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Ricky Gervais lashed out against cosmetics companies that put profit before compassion



Actor and comedian Ricky Gervais lashed out against cosmetics companies that put profit before compassion and test on animals to sell their products in China, where the practice often is required by law. Gervais spoke out in support of Humane Society International's Be Cruelty-Free campaign, which is working in Australia and around the world to end cosmetics animal testing once and for all.

A number of once cruelty-free companies with operations in or that export to China, includingYves Rocher, L'Occitane, Mary Kay and Caudalie, were recently and very publicly removed from the internationally recognised Leaping list of cruelty-free companies. Ditching ethics for profits, Gervais said, is unacceptable.

"Like me, most people will be shocked to learn that testing cosmetics on animals is often still a legal requirement in China," Gervais said. "By law, rabbits must have cosmetic chemicals dripped in their eyes or spread over their sensitive skin, causing sores and bleeding. It makes me really angry that this is still going on, and it makes me particularly angry that some previously cruelty-free companies are abandoning their principles and returning to animal testing in order to profit from the Chinese market."

"China's cosmetics market is worth billions of dollars and virtually every major global cosmetic company is getting a piece of the action," he continued. "It remains one of the few countries in the world to insist on animal testing, so companies manufacturing there have made the very clear choice to test lipsticks and shampoo on animals to increase their profit margins."

Gervais also praised global brand Urban Decay for its recent decision not to start selling its products in China, following pleas from animal welfare groups and ethical consumers. Urban Decay was temporarily removed from the Leaping cruelty-free list endorsed by HSI, but promptly reinstated following its compassionate decision.

"Ethical principles shouldn't be up for sale," Gervais said. "You cannot put a price on morality and compassion. So I say 'congratulations' to Urban Decay, a massive cosmetics brand that recently made a very public U-turn when it realised its plans to start selling in China would have meant unnecessary suffering for hundreds of animals. In deciding against selling in China, Urban Decay has sent a very powerful message to the rest of the industry -- you don't have to sell your soul in order to be a globally successful cosmetics brand. I applaud them for that and I urge other companies to follow their compassionate example."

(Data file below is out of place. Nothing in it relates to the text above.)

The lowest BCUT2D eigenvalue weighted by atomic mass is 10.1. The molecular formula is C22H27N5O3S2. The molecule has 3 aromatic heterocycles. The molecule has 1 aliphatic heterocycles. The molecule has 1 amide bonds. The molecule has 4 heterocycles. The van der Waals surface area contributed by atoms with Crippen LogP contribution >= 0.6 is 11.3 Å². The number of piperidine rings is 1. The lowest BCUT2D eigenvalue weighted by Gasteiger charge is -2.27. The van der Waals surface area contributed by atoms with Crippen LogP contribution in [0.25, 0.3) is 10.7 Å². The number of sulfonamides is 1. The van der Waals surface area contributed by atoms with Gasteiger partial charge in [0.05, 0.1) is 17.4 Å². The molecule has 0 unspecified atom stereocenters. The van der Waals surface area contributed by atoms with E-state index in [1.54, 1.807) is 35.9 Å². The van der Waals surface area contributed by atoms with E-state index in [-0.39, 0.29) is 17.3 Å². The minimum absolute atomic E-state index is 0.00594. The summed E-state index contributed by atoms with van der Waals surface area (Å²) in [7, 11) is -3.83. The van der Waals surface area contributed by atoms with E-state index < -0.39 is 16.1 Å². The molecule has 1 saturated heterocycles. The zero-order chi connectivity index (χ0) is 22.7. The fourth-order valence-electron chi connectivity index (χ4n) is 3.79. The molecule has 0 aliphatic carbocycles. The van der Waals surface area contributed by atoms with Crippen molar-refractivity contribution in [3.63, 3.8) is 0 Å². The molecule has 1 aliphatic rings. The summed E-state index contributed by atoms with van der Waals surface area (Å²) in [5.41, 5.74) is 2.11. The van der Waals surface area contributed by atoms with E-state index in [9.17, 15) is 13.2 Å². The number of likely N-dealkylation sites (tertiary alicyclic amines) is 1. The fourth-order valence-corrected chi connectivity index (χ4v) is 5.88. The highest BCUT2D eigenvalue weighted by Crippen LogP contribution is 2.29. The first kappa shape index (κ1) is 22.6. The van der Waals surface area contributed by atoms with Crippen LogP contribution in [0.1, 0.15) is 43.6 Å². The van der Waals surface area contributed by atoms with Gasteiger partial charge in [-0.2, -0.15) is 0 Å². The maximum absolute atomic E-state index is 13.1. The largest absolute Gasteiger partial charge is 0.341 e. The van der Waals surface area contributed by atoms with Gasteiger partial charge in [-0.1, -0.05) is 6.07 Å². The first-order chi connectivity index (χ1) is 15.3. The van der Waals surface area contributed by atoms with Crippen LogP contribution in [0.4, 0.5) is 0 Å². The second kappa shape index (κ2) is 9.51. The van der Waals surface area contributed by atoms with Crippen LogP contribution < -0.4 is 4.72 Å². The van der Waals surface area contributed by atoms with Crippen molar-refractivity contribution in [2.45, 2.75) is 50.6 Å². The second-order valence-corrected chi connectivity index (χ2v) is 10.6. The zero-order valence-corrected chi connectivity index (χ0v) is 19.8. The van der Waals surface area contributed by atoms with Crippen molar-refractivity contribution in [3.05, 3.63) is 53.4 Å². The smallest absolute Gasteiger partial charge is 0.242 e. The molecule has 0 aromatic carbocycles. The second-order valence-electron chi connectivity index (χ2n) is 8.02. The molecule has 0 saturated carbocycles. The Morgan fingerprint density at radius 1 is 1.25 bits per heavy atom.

On a positive note, there are signs China might reconsider some of its animal testing requirements for cosmetics. A Europe-wide ban on selling newly animal-tested cosmetics due in 2013 has spurred Chinese regulators' interest in non-animal test methods.

"There is also hope on the horizon in China," Gervais acknowledged. "Real progress is being made with getting advanced non-animal test methods accepted, and I'm sure that before too long, China will be a world leader in humane alternative techniques. But it's no coincidence that this new energy towards alternatives has happened under the spotlight of consumer criticism. Compassionate consumers have a powerful voice and we can speak up for those animals in labs who cannot be heard. So make your voice count, sign the Be Cruelty-Free pledge and help Humane Society International achieve a world where no animal has to suffer and die for the sake of cosmetics."

In Australia, Be Cruelty-Free is co-ordinated by HSI/Australia, Choose Cruelty-Free and Humane Research Australia.Consumers are urged to sign the Be Cruelty-Free pledge at and visit for a listof cruelty-free products.

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